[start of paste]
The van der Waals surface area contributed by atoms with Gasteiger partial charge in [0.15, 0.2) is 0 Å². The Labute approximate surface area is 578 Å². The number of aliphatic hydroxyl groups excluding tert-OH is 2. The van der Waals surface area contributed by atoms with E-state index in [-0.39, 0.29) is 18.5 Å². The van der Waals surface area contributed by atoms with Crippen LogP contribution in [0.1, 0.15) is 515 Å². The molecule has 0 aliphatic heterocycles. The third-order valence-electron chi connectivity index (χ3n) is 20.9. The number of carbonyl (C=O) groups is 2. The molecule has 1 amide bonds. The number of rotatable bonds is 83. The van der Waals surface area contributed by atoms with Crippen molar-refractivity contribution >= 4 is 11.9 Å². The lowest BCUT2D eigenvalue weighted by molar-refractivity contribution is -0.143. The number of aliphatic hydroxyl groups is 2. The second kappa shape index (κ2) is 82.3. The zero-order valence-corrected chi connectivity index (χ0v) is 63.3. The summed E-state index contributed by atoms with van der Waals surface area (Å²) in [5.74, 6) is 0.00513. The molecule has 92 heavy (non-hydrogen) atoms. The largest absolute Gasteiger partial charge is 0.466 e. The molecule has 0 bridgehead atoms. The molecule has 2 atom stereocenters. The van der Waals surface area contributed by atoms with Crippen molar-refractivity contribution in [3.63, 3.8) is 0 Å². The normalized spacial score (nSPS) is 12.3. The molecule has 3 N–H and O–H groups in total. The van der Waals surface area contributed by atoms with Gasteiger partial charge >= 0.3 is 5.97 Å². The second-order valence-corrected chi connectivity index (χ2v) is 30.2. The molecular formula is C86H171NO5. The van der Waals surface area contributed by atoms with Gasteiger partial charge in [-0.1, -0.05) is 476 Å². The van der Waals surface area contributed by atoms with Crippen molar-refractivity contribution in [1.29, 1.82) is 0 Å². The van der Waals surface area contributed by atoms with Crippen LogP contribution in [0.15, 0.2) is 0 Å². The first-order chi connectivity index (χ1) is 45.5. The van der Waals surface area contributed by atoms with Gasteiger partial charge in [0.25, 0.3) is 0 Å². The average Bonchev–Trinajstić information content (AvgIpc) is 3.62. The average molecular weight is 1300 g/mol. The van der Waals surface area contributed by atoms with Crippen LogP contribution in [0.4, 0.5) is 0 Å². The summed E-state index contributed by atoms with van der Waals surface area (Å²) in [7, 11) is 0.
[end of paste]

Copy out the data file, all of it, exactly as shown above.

The van der Waals surface area contributed by atoms with Gasteiger partial charge in [0.15, 0.2) is 0 Å². The Labute approximate surface area is 578 Å². The number of aliphatic hydroxyl groups excluding tert-OH is 2. The van der Waals surface area contributed by atoms with E-state index in [-0.39, 0.29) is 18.5 Å². The van der Waals surface area contributed by atoms with Crippen LogP contribution in [0.1, 0.15) is 515 Å². The molecule has 0 aliphatic heterocycles. The third-order valence-electron chi connectivity index (χ3n) is 20.9. The number of carbonyl (C=O) groups is 2. The molecule has 1 amide bonds. The number of rotatable bonds is 83. The van der Waals surface area contributed by atoms with Crippen molar-refractivity contribution >= 4 is 11.9 Å². The lowest BCUT2D eigenvalue weighted by molar-refractivity contribution is -0.143. The number of aliphatic hydroxyl groups is 2. The second kappa shape index (κ2) is 82.3. The zero-order valence-corrected chi connectivity index (χ0v) is 63.3. The summed E-state index contributed by atoms with van der Waals surface area (Å²) in [5.74, 6) is 0.00513. The molecule has 92 heavy (non-hydrogen) atoms. The largest absolute Gasteiger partial charge is 0.466 e. The molecule has 0 bridgehead atoms. The molecule has 2 atom stereocenters. The van der Waals surface area contributed by atoms with Crippen molar-refractivity contribution in [3.63, 3.8) is 0 Å². The normalized spacial score (nSPS) is 12.3. The molecule has 3 N–H and O–H groups in total. The van der Waals surface area contributed by atoms with Gasteiger partial charge >= 0.3 is 5.97 Å². The second-order valence-corrected chi connectivity index (χ2v) is 30.2. The molecular formula is C86H171NO5. The van der Waals surface area contributed by atoms with Gasteiger partial charge in [-0.1, -0.05) is 476 Å². The van der Waals surface area contributed by atoms with Crippen molar-refractivity contribution in [1.29, 1.82) is 0 Å². The van der Waals surface area contributed by atoms with Crippen LogP contribution in [0.15, 0.2) is 0 Å². The first-order chi connectivity index (χ1) is 45.5. The van der Waals surface area contributed by atoms with Gasteiger partial charge in [0.25, 0.3) is 0 Å². The average Bonchev–Trinajstić information content (AvgIpc) is 3.62. The average molecular weight is 1300 g/mol. The van der Waals surface area contributed by atoms with Crippen LogP contribution in [0.4, 0.5) is 0 Å². The summed E-state index contributed by atoms with van der Waals surface area (Å²) in [7, 11) is 0.